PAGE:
The talented Bennett fuels her fiction with secrets—first in her lauded debut, The Mothers (2016), and now in the assured and magnetic story of the Vignes sisters, light-skinned women parked on opposite sides of the color line. Desiree, the “fidgety twin,” and Stella, “a smart, careful girl,” make their break from stultifying rural Mallard, Louisiana, becoming 16-year-old runaways in 1954 New Orleans. The novel opens 14 years later as Desiree, fleeing a violent marriage in D.C., returns home with a different relative: her 8-year-old daughter, Jude. The gossips are agog: “In Mallard, nobody married dark....Marrying a dark man and dragging his blueblack child all over town was one step too far.” Desiree's decision seals Jude’s misery in this “colorstruck” place and propels a new generation of flight: Jude escapes on a track scholarship to UCLA. Tending bar as a side job in Beverly Hills, she catches a glimpse of her mother’s doppelgänger. Stella, ensconced in white society, is shedding her fur coat. Jude, so black that strangers routinely stare, is unrecognizable to her aunt. All this is expertly paced, unfurling before the book is half finished; a reader can guess what is coming. Bennett is deeply engaged in the unknowability of other people and the scourge of colorism. The scene in which Stella adopts her white persona is a tour de force of doubling and confusion. It calls up Toni Morrison’s The Bluest Eye, the book's 50-year-old antecedent. Bennett's novel plays with its characters' nagging feelings of being incomplete—for the twins without each other; for Jude’s boyfriend, Reese, who is trans and seeks surgery; for their friend Barry, who performs in drag as Bianca. Bennett keeps all these plot threads thrumming and her social commentary crisp. In the second half, Jude spars with her cousin Kennedy, Stella's daughter, a spoiled actress.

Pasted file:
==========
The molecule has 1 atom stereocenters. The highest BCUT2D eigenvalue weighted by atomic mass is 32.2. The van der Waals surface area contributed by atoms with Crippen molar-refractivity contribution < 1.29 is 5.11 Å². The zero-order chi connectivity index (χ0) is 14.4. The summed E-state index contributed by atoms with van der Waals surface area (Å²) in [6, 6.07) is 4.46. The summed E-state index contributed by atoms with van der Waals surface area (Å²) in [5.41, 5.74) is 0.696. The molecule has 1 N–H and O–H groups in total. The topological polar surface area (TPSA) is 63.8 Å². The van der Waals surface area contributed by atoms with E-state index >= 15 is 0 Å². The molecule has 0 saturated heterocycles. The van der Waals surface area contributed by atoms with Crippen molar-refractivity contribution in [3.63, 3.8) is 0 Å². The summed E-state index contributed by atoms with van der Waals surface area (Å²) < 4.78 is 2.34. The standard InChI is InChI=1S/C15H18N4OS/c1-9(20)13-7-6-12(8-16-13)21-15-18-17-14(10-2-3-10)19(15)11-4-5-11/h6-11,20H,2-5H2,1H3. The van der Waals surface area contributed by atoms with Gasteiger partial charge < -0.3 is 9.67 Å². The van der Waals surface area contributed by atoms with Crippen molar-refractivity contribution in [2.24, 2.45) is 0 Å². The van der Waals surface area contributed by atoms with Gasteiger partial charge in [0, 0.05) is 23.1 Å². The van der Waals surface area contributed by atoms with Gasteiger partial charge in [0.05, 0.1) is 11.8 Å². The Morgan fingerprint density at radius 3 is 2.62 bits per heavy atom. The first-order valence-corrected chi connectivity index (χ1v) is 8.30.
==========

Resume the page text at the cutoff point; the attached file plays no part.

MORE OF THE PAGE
Kin “[find] each other’s lives inscrutable” in this rich, sharp story about the way identity is formed.

Pub Date: June 2, 2020

ISBN: 978-0-525-53629-1

Page Count: 352

Publisher: Riverhead

Review Posted Online: March 15, 2020

Kirkus Reviews Issue: April 1, 2020

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A strict report, worthy of sympathy.


A violent surfacing of adolescence (which has little in common with Tarkington's earlier, broadly comic, Seventeen) has a compulsive impact.

"Nobody big except me" is the dream world of Holden Caulfield and his first person story is down to the basic, drab English of the pre-collegiate. For Holden is now being bounced from fancy prep, and, after a vicious evening with hall- and roommates, heads for New York to try to keep his latest failure from his parents. He tries to have a wild evening (all he does is pay the check), is terrorized by the hotel elevator man and his on-call whore, has a date with a girl he likes—and hates, sees his 10 year old sister, Phoebe. He also visits a sympathetic English teacher after trying on a drunken session, and when he keeps his date with Phoebe, who turns up with her suitcase to join him on his flight, he heads home to a hospital siege. This is tender and true, and impossible, in its picture of the old hells of young boys, the lonesomeness and tentative attempts to be mature and secure, the awful block between youth and being grown-up, the fright and sickness that humans and their behavior cause the challenging, the dramatization of the big bang. It is a sorry little worm's view of the off-beat of adult pressure, of contemporary strictures and conformity, of sentiment….

A strict report, worthy of sympathy.

Pub Date: June 15, 1951

ISBN: 0316769177

Page Count: -

Publisher: Little, Brown

Review Posted Online: Nov. 2, 2011

Kirkus Reviews Issue: June 15, 1951